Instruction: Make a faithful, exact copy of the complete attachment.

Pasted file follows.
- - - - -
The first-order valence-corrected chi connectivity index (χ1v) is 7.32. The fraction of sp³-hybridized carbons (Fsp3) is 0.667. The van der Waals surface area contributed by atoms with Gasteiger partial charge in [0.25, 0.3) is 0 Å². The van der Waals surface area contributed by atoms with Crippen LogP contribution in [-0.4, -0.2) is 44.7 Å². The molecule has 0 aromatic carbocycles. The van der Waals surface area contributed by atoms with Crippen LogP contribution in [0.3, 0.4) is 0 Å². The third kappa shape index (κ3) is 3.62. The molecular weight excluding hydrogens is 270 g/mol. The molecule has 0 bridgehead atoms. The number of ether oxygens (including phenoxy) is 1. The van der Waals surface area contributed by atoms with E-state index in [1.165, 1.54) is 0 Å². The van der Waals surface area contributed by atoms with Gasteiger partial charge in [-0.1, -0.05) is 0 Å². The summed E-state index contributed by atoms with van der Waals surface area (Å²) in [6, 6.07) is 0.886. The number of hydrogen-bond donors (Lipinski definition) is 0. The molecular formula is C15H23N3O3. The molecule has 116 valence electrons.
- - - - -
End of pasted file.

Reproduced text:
The first-order valence-corrected chi connectivity index (χ1v) is 7.32. The fraction of sp³-hybridized carbons (Fsp3) is 0.667. The van der Waals surface area contributed by atoms with Gasteiger partial charge in [0.25, 0.3) is 0 Å². The van der Waals surface area contributed by atoms with Crippen LogP contribution in [-0.4, -0.2) is 44.7 Å². The molecule has 0 aromatic carbocycles. The van der Waals surface area contributed by atoms with Crippen LogP contribution in [0.3, 0.4) is 0 Å². The third kappa shape index (κ3) is 3.62. The molecular weight excluding hydrogens is 270 g/mol. The molecule has 0 bridgehead atoms. The number of ether oxygens (including phenoxy) is 1. The van der Waals surface area contributed by atoms with E-state index in [1.165, 1.54) is 0 Å². The van der Waals surface area contributed by atoms with Gasteiger partial charge in [-0.1, -0.05) is 0 Å². The summed E-state index contributed by atoms with van der Waals surface area (Å²) in [6, 6.07) is 0.886. The number of hydrogen-bond donors (Lipinski definition) is 0. The molecular formula is C15H23N3O3. The molecule has 116 valence electrons.